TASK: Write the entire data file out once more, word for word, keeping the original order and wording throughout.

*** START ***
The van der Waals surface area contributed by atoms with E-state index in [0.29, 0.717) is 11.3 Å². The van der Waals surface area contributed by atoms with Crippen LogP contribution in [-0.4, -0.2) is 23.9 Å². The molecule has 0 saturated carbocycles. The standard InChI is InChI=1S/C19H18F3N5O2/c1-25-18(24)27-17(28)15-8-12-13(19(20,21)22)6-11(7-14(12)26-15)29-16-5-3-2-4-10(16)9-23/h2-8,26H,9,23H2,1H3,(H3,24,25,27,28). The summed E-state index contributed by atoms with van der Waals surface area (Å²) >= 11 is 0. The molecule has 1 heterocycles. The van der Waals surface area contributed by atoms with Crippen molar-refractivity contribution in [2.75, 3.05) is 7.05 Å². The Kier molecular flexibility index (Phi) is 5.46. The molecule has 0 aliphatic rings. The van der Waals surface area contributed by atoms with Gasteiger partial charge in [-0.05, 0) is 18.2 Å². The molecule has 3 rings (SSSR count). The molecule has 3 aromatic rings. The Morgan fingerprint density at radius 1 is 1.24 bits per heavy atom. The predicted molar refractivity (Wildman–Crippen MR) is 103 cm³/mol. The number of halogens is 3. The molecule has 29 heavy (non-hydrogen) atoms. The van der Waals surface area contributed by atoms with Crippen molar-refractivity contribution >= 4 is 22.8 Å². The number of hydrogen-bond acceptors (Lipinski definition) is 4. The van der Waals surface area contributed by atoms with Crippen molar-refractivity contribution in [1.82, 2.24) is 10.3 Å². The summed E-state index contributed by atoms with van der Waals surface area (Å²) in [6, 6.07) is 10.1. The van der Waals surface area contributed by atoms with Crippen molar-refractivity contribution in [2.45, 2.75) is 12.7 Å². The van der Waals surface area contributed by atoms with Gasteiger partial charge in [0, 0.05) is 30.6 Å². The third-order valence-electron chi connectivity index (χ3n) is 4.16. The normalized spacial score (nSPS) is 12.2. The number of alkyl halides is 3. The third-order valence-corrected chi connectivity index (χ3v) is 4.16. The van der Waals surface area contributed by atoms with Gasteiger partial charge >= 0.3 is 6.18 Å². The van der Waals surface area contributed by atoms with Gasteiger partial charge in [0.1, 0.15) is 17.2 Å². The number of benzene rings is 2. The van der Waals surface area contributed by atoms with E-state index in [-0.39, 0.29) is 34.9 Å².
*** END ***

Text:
The van der Waals surface area contributed by atoms with E-state index in [0.29, 0.717) is 11.3 Å². The van der Waals surface area contributed by atoms with Crippen LogP contribution in [-0.4, -0.2) is 23.9 Å². The molecule has 0 saturated carbocycles. The standard InChI is InChI=1S/C19H18F3N5O2/c1-25-18(24)27-17(28)15-8-12-13(19(20,21)22)6-11(7-14(12)26-15)29-16-5-3-2-4-10(16)9-23/h2-8,26H,9,23H2,1H3,(H3,24,25,27,28). The summed E-state index contributed by atoms with van der Waals surface area (Å²) >= 11 is 0. The molecule has 1 heterocycles. The van der Waals surface area contributed by atoms with Crippen molar-refractivity contribution in [2.75, 3.05) is 7.05 Å². The Kier molecular flexibility index (Phi) is 5.46. The molecule has 0 aliphatic rings. The van der Waals surface area contributed by atoms with Gasteiger partial charge in [-0.05, 0) is 18.2 Å². The molecule has 3 rings (SSSR count). The molecule has 3 aromatic rings. The Morgan fingerprint density at radius 1 is 1.24 bits per heavy atom. The predicted molar refractivity (Wildman–Crippen MR) is 103 cm³/mol. The number of halogens is 3. The molecule has 29 heavy (non-hydrogen) atoms. The van der Waals surface area contributed by atoms with Crippen molar-refractivity contribution >= 4 is 22.8 Å². The number of hydrogen-bond acceptors (Lipinski definition) is 4. The van der Waals surface area contributed by atoms with Crippen molar-refractivity contribution in [1.82, 2.24) is 10.3 Å². The summed E-state index contributed by atoms with van der Waals surface area (Å²) in [6, 6.07) is 10.1. The van der Waals surface area contributed by atoms with Crippen molar-refractivity contribution in [2.45, 2.75) is 12.7 Å². The van der Waals surface area contributed by atoms with Gasteiger partial charge in [0, 0.05) is 30.6 Å². The third-order valence-electron chi connectivity index (χ3n) is 4.16. The normalized spacial score (nSPS) is 12.2. The number of alkyl halides is 3. The third-order valence-corrected chi connectivity index (χ3v) is 4.16. The van der Waals surface area contributed by atoms with Gasteiger partial charge >= 0.3 is 6.18 Å². The van der Waals surface area contributed by atoms with Gasteiger partial charge in [0.1, 0.15) is 17.2 Å². The number of benzene rings is 2. The van der Waals surface area contributed by atoms with E-state index in [-0.39, 0.29) is 34.9 Å².